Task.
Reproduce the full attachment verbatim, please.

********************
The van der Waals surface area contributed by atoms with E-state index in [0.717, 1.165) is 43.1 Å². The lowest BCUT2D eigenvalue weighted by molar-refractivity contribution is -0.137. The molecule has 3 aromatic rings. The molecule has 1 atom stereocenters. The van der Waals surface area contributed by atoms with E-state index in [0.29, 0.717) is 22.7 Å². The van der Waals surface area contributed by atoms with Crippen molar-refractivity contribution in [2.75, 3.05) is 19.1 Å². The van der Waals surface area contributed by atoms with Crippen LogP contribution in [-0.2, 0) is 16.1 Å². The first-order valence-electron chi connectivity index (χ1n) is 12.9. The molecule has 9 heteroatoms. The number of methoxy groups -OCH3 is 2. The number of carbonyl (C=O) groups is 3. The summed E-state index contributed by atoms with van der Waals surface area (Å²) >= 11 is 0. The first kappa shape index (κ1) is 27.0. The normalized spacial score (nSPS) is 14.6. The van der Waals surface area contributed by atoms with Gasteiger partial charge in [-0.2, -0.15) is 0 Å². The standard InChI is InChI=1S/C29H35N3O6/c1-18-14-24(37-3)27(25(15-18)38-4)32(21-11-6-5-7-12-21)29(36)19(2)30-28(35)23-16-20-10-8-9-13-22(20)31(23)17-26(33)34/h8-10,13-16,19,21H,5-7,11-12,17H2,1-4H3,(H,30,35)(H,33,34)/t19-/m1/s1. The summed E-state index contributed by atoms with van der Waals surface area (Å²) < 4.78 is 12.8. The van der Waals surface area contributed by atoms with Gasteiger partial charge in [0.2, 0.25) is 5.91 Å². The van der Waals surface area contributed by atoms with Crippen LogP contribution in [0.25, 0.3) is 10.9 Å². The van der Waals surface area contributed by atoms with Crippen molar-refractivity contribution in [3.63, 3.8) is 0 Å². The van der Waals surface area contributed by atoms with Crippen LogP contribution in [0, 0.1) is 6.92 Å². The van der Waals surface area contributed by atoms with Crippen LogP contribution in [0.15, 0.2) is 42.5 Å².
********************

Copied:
The van der Waals surface area contributed by atoms with E-state index in [0.717, 1.165) is 43.1 Å². The lowest BCUT2D eigenvalue weighted by molar-refractivity contribution is -0.137. The molecule has 3 aromatic rings. The molecule has 1 atom stereocenters. The van der Waals surface area contributed by atoms with E-state index in [0.29, 0.717) is 22.7 Å². The van der Waals surface area contributed by atoms with Crippen molar-refractivity contribution in [2.75, 3.05) is 19.1 Å². The van der Waals surface area contributed by atoms with Crippen LogP contribution in [-0.2, 0) is 16.1 Å². The first-order valence-electron chi connectivity index (χ1n) is 12.9. The molecule has 9 heteroatoms. The number of methoxy groups -OCH3 is 2. The number of carbonyl (C=O) groups is 3. The summed E-state index contributed by atoms with van der Waals surface area (Å²) >= 11 is 0. The first kappa shape index (κ1) is 27.0. The normalized spacial score (nSPS) is 14.6. The van der Waals surface area contributed by atoms with Gasteiger partial charge in [-0.2, -0.15) is 0 Å². The standard InChI is InChI=1S/C29H35N3O6/c1-18-14-24(37-3)27(25(15-18)38-4)32(21-11-6-5-7-12-21)29(36)19(2)30-28(35)23-16-20-10-8-9-13-22(20)31(23)17-26(33)34/h8-10,13-16,19,21H,5-7,11-12,17H2,1-4H3,(H,30,35)(H,33,34)/t19-/m1/s1. The summed E-state index contributed by atoms with van der Waals surface area (Å²) < 4.78 is 12.8. The van der Waals surface area contributed by atoms with Gasteiger partial charge in [0.2, 0.25) is 5.91 Å². The van der Waals surface area contributed by atoms with Crippen LogP contribution in [0.25, 0.3) is 10.9 Å². The van der Waals surface area contributed by atoms with Crippen molar-refractivity contribution in [3.63, 3.8) is 0 Å². The van der Waals surface area contributed by atoms with Crippen LogP contribution in [0, 0.1) is 6.92 Å². The van der Waals surface area contributed by atoms with Crippen LogP contribution in [0.15, 0.2) is 42.5 Å².